We were then led to the ditch where we were to be burred. At that time my father was following all that was going on but did not come down. I have always believed that every little girl thinks and sees their own father as the strongest man; in my case during the Genocide the strength of my father was taken away by those who killed him and all I saw was the weak and fearful man.

Laying down in the ditch my grandfather tried to talk to our killers, begging them to let us go, but one guy jumped in the ditch and hit him with a club. It is at that moment that they all jumped in and started killing us all with their weapons.

My young brothers that were 11 and 9 years were screaming my little cousins too. I saw my mom’s head being chopped off, and when I saw blood I covered my face that is when a man I had chosen to kill me hit me at the back of my head with a club and I fell unconscious. I’m not sure how long I was unconscious for, but when I regained my consciousness they had already started burying us.

When I realized that they were burying, found out that I was bleeding from my nose, and hearing them talk as if nothing just happened made me then kept quiet because I thought that if they discovered that I was still alive they would pull me a side may be rape me and kill me so bad

Burred alive, hearing my aunt next to me taking her last breath as well as my 16 year old sister is an experience I will never forget.

For hours and hours in that shallow grave, trying to call for help and praying, in the end a lady that was not too far away heard my voice. She was so scared thinking it was a ghost since she knew it was just a grave, but hearing a voice coming out of it was strange and scary to her. She then run and told a young man of what she had heard and this young man pulled me out.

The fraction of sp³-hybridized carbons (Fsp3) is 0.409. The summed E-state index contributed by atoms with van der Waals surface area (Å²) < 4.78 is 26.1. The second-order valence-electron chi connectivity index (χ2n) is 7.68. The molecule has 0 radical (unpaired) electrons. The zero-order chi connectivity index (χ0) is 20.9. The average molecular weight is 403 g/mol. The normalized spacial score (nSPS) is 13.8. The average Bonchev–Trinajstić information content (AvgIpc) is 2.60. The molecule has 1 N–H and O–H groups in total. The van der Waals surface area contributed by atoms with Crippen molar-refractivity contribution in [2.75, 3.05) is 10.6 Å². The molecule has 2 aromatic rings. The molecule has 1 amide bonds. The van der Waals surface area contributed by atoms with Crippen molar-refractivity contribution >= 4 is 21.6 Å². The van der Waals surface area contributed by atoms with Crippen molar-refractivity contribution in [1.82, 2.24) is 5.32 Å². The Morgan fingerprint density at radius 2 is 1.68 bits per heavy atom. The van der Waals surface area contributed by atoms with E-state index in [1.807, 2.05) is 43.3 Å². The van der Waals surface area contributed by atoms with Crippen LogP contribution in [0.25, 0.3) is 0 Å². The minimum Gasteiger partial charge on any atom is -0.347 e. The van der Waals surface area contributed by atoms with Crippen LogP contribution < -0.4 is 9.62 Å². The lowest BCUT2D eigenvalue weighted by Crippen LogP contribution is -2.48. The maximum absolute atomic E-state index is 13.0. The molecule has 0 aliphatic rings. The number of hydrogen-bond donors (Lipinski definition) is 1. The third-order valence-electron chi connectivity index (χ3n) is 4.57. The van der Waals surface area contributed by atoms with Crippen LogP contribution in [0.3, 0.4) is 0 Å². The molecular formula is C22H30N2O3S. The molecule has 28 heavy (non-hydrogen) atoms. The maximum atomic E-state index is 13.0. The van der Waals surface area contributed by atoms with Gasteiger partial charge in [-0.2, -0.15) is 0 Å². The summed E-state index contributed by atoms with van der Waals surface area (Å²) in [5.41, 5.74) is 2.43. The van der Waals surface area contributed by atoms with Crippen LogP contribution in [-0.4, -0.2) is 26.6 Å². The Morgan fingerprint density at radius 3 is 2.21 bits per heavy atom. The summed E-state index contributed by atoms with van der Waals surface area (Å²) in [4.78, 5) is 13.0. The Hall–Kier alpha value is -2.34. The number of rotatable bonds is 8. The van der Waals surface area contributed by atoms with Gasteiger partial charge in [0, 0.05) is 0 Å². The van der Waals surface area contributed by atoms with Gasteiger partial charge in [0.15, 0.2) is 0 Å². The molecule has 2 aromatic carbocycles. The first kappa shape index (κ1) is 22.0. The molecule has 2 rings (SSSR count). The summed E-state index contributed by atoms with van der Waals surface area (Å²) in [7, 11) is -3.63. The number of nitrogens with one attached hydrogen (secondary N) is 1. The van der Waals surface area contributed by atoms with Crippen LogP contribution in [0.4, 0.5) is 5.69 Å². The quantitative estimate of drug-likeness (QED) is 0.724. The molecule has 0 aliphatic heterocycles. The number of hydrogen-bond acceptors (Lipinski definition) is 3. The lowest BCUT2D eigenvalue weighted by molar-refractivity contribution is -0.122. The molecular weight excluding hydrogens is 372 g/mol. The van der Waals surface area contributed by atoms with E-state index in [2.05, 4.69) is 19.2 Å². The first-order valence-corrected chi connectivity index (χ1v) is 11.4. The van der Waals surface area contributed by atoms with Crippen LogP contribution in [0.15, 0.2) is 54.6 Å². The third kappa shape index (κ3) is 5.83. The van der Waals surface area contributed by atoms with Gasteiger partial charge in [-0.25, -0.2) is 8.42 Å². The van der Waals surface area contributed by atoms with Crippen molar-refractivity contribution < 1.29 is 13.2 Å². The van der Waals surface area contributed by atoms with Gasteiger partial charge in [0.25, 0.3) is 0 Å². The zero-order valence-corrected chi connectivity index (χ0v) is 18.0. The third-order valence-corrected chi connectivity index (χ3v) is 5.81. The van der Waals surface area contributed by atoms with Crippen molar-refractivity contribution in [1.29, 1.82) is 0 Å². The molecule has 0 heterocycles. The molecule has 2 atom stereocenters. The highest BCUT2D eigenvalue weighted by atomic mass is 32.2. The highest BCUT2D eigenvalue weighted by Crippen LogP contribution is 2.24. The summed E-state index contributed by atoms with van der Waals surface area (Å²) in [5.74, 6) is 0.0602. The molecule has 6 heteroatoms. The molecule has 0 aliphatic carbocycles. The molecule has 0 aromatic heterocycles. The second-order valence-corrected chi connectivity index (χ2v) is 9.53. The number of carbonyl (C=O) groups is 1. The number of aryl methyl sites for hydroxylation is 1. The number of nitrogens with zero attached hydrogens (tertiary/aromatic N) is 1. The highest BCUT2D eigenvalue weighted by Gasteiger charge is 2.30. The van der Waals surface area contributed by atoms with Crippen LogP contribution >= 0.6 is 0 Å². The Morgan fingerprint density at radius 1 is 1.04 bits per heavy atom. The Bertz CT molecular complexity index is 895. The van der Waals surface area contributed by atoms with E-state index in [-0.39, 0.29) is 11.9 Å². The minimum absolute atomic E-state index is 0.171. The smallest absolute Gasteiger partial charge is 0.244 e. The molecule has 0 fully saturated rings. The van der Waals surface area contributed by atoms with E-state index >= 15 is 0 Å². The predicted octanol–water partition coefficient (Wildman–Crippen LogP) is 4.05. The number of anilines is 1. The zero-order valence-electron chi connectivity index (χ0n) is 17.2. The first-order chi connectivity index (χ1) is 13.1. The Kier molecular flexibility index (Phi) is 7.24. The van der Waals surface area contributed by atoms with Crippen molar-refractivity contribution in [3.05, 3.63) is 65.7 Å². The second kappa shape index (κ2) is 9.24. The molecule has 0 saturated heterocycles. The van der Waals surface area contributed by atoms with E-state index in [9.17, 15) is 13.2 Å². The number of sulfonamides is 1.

Right after I was pulled out I heard the men who had just killed my father (who offered himself to die after he watched what was done to his family) celebrating. My hope of seeing him, and surviving was even more destroyed.
The next day I had a chance of being hidden by a man who was Hutu. This man hid me until the RPF rescued us.

I then realized it was reality that I was all alone and that my whole family was gone. The Genocide was stopped by Rwandans, the RPF that had the courage to give their lives away for us. They fought hard to rescue us, and stop the saying “we will wipe all of them out to the point a stranger will ask what a Tutsi looked like”

It is the Rwandans themselves led by President H.E Paul Kagame that rescued the Rwanda of today.

As a survivor I went through all stages of a survivor. From being angry to the pain that have no words to express. But I choose not to be defined by pain, and I chose to be a better woman each day not bitter.

Telling my story, our story as survivors, is not to attract pity but to raise the awareness of what happened to us. And a million Tutsis that were lost within just a hundred days.

To tell our story is to fight the genocide ideology as it is this year’s theme.

The purpose of telling our story is fight the genocide denial for that is the last step of a genocide itself.

To tell our story is to remind the international community that saying never again is not enough, but acting upon it is what is necessary.

Finally encouraging my fellow survived to keep the hope within themselves and to not let the pain define who they are. To be able to preserve the dignity that was stolen from us, having the courage to work hard and keep moving forward.

That is my story and God bless you all of you.